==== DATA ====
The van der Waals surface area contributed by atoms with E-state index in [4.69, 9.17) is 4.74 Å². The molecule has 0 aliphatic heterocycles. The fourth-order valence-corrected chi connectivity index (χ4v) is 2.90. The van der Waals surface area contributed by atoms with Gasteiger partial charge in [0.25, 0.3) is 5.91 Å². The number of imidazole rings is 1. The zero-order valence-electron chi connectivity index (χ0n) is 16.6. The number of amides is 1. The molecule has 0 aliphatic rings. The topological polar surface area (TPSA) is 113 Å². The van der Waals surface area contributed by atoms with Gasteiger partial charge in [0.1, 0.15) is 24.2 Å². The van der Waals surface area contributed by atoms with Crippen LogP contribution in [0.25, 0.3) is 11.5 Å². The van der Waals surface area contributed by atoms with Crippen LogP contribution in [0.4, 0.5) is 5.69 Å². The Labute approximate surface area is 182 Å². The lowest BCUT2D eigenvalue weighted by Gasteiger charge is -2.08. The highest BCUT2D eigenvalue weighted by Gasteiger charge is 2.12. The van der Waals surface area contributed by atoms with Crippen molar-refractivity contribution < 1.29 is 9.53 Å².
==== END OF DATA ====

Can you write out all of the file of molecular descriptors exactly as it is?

The van der Waals surface area contributed by atoms with E-state index in [4.69, 9.17) is 4.74 Å². The molecule has 0 aliphatic heterocycles. The fourth-order valence-corrected chi connectivity index (χ4v) is 2.90. The van der Waals surface area contributed by atoms with Gasteiger partial charge in [0.25, 0.3) is 5.91 Å². The number of imidazole rings is 1. The zero-order valence-electron chi connectivity index (χ0n) is 16.6. The number of amides is 1. The molecule has 0 aliphatic rings. The topological polar surface area (TPSA) is 113 Å². The van der Waals surface area contributed by atoms with Gasteiger partial charge in [0.1, 0.15) is 24.2 Å². The van der Waals surface area contributed by atoms with Crippen LogP contribution in [0.25, 0.3) is 11.5 Å². The van der Waals surface area contributed by atoms with Crippen LogP contribution in [0.4, 0.5) is 5.69 Å². The Labute approximate surface area is 182 Å². The lowest BCUT2D eigenvalue weighted by Gasteiger charge is -2.08. The highest BCUT2D eigenvalue weighted by Gasteiger charge is 2.12. The van der Waals surface area contributed by atoms with Crippen molar-refractivity contribution < 1.29 is 9.53 Å².